Aussie tennis legend Sam Stosur reveals the biggest regret of her glittering 24-year career…and it’s not the major Grand Slam you think

Samantha Stosur has revealed the greatest regret of her celebrated tennis career – and it’s not what most fans would think.

Stosur retired on Saturday night, blissfully content after fulfilling her childhood dream of winning a grand slam singles crown with a memorable triumph over Serena Williams at the 2011 US Open in New York.

The 38-year-old is also the only Australian woman since the legendary Evonne Goolagong Cawley more than half a century ago to claim major titles in singles, doubles and mixed doubles – all forms of the professional game.

Sam Stosur retired from tennis at the age of 38 on Saturday night in Melbourne 

Her place among the pantheons of Australian greats is secure.

For all her accomplishments, though, it’s no secret that the one-time world No.4’s biggest lament remains not winning a French Open singles crown.

It’s just that losing the 2010 title match at Roland Garros to Francesca Schiavone, after saving match points against Williams in the quarter-finals and also taking out fellow world No.1s Justine Henin and Jelena Jankovic en route to the final, isn’t Stosur’s greatest disappointment in Paris.

Nor are losing semi-finals in 2009, 2012 and 2016.

The Australian won the 2011 US Open after beating Serena Williams in a memorable final

The Australian won the 2011 US Open after beating Serena Williams in a memorable final

No, Stosur’s fourth-round defeat to eventual champion Jelena Ostapenko remains her most gut-wrenching regret.

Riding an eight-match clay-court winning streak, Stosur raced to a 4-0 lead inside 12 minutes against Ostapenko before disaster struck.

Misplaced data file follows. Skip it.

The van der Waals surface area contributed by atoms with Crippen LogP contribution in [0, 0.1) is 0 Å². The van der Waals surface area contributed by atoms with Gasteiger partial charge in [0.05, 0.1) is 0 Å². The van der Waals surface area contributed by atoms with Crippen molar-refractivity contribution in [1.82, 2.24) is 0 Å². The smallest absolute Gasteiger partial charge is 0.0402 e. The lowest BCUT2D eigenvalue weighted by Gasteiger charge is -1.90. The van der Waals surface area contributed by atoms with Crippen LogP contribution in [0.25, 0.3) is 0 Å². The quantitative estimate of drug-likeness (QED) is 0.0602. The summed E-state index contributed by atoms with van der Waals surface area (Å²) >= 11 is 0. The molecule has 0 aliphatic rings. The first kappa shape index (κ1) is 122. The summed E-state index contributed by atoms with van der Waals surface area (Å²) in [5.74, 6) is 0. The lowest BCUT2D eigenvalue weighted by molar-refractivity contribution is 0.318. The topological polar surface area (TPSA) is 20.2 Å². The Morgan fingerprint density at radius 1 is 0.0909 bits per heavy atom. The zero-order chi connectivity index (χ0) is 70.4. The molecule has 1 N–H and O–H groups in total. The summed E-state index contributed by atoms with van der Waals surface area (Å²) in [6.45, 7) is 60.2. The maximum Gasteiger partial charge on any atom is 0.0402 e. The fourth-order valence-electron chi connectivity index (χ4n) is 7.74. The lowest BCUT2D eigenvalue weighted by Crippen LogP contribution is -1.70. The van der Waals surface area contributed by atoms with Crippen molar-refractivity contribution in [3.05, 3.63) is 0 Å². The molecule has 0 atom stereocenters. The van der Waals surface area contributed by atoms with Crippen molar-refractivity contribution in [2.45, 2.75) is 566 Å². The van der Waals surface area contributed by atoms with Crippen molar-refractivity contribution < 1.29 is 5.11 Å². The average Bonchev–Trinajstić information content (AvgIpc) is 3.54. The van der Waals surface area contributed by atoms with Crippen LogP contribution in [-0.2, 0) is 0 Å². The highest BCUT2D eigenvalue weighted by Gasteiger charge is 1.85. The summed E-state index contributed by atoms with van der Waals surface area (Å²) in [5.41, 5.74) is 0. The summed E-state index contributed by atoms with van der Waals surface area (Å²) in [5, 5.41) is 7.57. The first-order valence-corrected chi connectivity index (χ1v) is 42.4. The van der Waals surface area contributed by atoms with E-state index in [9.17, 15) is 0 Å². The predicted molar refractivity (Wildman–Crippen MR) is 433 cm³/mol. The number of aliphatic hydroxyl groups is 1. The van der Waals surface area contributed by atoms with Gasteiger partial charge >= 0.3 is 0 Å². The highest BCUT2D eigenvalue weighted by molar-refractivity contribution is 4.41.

The then-title favourite suffered a stress fracture in her right racquet hand, lost the match and was never the same player again.

‘The final is where you’ve got the real chance to win but Schiavone played too good that day and I wasn’t able to produce the tennis that I did against Henin or Serena or Jankovic the round before,’ Stosur recalled to AAP.

Stosur lost in the quarter-finals of the 2017 French Open to eventual champion Jelena Ostapenko (above) after fracturing her right hand while 4-0 up.

Stosur lost in the quarter-finals of the 2017 French Open to eventual champion Jelena Ostapenko (above) after fracturing her right hand while 4-0 up.

‘That’s the way it goes. But definitely playing Ostapenko when I fractured my hand and I didn’t realise, when I was a set up, that was absolutely crushing.

‘I didn’t play for five months and I probably came back too early and even every year since then when I stepped on a clay court and started practising, I felt the same pain in my hand.

‘So that one really hurt a lot and to go down in that way and with such an obscure injury, yeah, that was tough.’

Even if she’d somehow beaten Ostapenko, Stosur was ‘no chance’ of backing up for the quarter-finals.

The Australian had lost the Roland Garros final to Francesca Schiavone (right) in 2010

The Australian had lost the Roland Garros final to Francesca Schiavone (right) in 2010

‘I couldn’t even cut an avocado,’ she said.

Yet she still has no idea how the injury occurred.

‘I felt some pain in the knuckle a couple of days before in doubles, went to the doctor, got scans and they weren’t even really sure,’ Stosur said.

‘But they said there was nothing in there that they could do and no one was really worried that I’d make it worse.

Stosur won the 2019 Australian Open women's doubles together with China's Shuai Zhang

Stosur won the 2019 Australian Open women’s doubles together with China’s Shuai Zhang

‘But then when I went out and played, and as the match went on, I was in agony.

‘I won the first set but I was in tears calling the trainer, I’ve never been so much pain.

‘Then all of a sudden I was running around my forehand to hit backhands, which is something I never do.

‘I ended up losing 6-4 in the third and it was a very painful match. Turns out that I had an injury that in a tennis player has rarely ever been seen. I still don’t even know why.’

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